Growing knowledge: Devereux Pennsylvania CIDDS students learn about the power of hydroponics
From planting seeds to harvesting produce, students at Devereux Advanced Behavioral Health Pennsylvania are gaining hands-on experience in hydroponic farming, the process of growing plants without soil, using only nutrient-rich water.
Since January, youth who participate in the Employment Training Program at Devereux Pennsylvania Children’s Intellectual and Developmental Disabilities Services (CIDDS) Learning Center have been growing lettuce in a vertical farming unit called a “Flex Farm” that is on loan from Fluxspace, a Pennsylvania-based educational consultant.
“Teaching youth about hydroponic farming has been a great addition to our Employment Training Program,” said Devereux Pennsylvania CIDDS Learning Center Education Director Susan Nice, MSW. “Students are learning where food comes from and how to grow it. Our individuals are involved in the process every step of the way, and are filled with a sense of pride and accomplishment when they get to see – and eat – the fruits of their labor.”
Cultivating new skills
By participating in hydroponic farming, students are acquiring valuable job, life and social skills.
“Our youth are fully engaged in the process – they help set up the farming unit; plant lettuce seeds; complete weekly chemical and maintenance checks; and harvest the produce,” explained Devereux Pennsylvania CIDDS Learning Center Employment Training and Transition Coordinator Ladislao Buljevich, M.A. “Through these tasks, they are gaining functional skills, such as learning how to read measurements and numbers, use a calendar and tell time. In addition, they are discovering the importance of teamwork and following directions, as well as nutrition and maintaining a healthy diet.”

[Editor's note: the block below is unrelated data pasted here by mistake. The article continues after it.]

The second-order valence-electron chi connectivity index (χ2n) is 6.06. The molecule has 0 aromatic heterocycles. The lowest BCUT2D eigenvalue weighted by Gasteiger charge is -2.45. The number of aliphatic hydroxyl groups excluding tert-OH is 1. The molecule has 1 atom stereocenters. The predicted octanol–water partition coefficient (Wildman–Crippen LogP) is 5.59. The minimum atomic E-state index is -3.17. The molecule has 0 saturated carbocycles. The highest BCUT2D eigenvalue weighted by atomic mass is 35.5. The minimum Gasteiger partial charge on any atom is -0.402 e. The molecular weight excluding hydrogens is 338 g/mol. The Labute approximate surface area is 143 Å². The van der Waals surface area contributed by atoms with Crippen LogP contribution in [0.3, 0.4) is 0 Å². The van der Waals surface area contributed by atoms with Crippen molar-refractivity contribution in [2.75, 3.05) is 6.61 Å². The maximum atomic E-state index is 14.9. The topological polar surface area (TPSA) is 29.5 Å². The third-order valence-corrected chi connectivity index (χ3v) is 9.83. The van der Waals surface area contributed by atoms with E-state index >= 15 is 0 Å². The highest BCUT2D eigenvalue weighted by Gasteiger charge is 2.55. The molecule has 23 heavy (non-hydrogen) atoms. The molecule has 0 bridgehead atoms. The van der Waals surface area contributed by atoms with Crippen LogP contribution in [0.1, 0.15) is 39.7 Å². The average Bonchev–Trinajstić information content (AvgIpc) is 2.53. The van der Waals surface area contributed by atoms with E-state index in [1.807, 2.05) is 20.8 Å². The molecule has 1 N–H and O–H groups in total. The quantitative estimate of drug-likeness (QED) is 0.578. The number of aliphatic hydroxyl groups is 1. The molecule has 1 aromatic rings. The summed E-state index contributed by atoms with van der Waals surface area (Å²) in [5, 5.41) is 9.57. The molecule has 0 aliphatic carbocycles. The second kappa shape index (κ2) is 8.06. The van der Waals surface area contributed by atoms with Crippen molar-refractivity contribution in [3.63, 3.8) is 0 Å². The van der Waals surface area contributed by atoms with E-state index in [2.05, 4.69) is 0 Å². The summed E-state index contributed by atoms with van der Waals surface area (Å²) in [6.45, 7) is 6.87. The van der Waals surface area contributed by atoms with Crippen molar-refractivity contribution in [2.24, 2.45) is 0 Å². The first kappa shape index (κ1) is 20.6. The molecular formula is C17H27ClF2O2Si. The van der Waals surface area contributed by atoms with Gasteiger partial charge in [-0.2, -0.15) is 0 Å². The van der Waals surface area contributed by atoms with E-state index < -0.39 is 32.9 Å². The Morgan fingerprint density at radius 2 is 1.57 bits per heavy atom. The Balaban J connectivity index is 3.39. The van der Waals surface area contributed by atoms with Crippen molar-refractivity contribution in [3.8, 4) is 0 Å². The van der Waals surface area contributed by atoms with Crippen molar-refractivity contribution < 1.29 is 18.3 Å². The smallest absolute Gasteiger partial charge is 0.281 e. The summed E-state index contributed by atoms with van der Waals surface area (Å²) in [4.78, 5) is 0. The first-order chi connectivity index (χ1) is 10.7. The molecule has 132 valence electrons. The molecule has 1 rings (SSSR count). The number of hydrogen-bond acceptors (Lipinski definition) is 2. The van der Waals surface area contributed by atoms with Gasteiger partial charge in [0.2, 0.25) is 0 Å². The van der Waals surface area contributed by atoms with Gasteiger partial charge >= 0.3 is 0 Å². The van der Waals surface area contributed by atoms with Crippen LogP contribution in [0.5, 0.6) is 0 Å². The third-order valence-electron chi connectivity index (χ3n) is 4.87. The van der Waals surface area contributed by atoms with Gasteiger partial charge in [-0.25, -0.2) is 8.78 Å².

Fluxspace Director of Innovation Ryne Anthony also noted, “Organizations like Devereux are using the Flex Farm to provide engaging, hands-on, authentic science, technology, engineering and mathematics (STEM) learning experiences in classrooms, libraries, STEM labs, cafeterias, and more. With its ease of use and the accompanying curriculum, the Flex Farm allows students to experience many different interdisciplinary topics, such as sustainability, water quality, plant science, math and entrepreneurship. It is a true transformative learning experience where students become ‘problem solvers,’ using an innovative hydroponics system to grow sustainable, fresh food to feed their local communities. This experience provides students with a sense of ownership, something to be proud of, and something to get excited about.”
From farm to table
Buljevich says hydroponic lettuce grows from seed to harvest in about five to six weeks, and the lettuce the students have grown throughout the year has been put to good use.
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